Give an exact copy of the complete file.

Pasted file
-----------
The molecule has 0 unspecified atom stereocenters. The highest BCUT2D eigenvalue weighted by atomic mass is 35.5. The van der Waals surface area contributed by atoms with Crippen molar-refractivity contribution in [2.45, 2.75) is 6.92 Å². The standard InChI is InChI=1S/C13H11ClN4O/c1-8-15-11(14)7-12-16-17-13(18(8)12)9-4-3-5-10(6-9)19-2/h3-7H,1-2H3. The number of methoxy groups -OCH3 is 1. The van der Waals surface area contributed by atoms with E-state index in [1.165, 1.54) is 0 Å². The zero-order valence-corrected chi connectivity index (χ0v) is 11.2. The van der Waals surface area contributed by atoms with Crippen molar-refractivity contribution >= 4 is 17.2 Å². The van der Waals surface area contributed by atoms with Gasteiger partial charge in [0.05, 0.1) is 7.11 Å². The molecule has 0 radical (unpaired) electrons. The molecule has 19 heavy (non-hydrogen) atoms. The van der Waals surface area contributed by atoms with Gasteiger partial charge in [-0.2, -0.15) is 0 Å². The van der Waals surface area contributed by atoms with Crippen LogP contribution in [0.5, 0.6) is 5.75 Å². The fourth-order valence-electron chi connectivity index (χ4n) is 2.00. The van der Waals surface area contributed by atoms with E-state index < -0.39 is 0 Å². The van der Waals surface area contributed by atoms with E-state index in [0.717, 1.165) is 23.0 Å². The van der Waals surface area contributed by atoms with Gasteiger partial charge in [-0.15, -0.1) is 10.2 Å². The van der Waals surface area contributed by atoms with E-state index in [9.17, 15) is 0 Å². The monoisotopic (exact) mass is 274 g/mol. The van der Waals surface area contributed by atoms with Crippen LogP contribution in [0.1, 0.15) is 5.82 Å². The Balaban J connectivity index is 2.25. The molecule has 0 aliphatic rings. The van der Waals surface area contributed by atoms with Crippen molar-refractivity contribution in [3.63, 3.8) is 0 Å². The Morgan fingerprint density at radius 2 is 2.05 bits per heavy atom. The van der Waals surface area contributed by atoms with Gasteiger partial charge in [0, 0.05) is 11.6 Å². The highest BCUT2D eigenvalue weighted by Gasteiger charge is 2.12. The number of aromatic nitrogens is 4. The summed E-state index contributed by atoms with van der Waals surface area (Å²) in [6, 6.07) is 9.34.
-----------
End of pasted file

The molecule has 0 unspecified atom stereocenters. The highest BCUT2D eigenvalue weighted by atomic mass is 35.5. The van der Waals surface area contributed by atoms with Crippen molar-refractivity contribution in [2.45, 2.75) is 6.92 Å². The standard InChI is InChI=1S/C13H11ClN4O/c1-8-15-11(14)7-12-16-17-13(18(8)12)9-4-3-5-10(6-9)19-2/h3-7H,1-2H3. The number of methoxy groups -OCH3 is 1. The van der Waals surface area contributed by atoms with E-state index in [1.165, 1.54) is 0 Å². The zero-order valence-corrected chi connectivity index (χ0v) is 11.2. The van der Waals surface area contributed by atoms with Crippen molar-refractivity contribution >= 4 is 17.2 Å². The van der Waals surface area contributed by atoms with Gasteiger partial charge in [0.05, 0.1) is 7.11 Å². The molecule has 0 radical (unpaired) electrons. The molecule has 19 heavy (non-hydrogen) atoms. The van der Waals surface area contributed by atoms with Gasteiger partial charge in [-0.2, -0.15) is 0 Å². The van der Waals surface area contributed by atoms with Crippen LogP contribution in [0.5, 0.6) is 5.75 Å². The fourth-order valence-electron chi connectivity index (χ4n) is 2.00. The van der Waals surface area contributed by atoms with E-state index < -0.39 is 0 Å². The van der Waals surface area contributed by atoms with E-state index in [0.717, 1.165) is 23.0 Å². The van der Waals surface area contributed by atoms with Gasteiger partial charge in [-0.15, -0.1) is 10.2 Å². The van der Waals surface area contributed by atoms with E-state index in [9.17, 15) is 0 Å². The monoisotopic (exact) mass is 274 g/mol. The van der Waals surface area contributed by atoms with Crippen LogP contribution in [0.1, 0.15) is 5.82 Å². The Balaban J connectivity index is 2.25. The molecule has 0 aliphatic rings. The van der Waals surface area contributed by atoms with Crippen molar-refractivity contribution in [3.63, 3.8) is 0 Å². The Morgan fingerprint density at radius 2 is 2.05 bits per heavy atom. The van der Waals surface area contributed by atoms with Gasteiger partial charge in [0, 0.05) is 11.6 Å². The highest BCUT2D eigenvalue weighted by Gasteiger charge is 2.12. The number of aromatic nitrogens is 4. The summed E-state index contributed by atoms with van der Waals surface area (Å²) in [6, 6.07) is 9.34.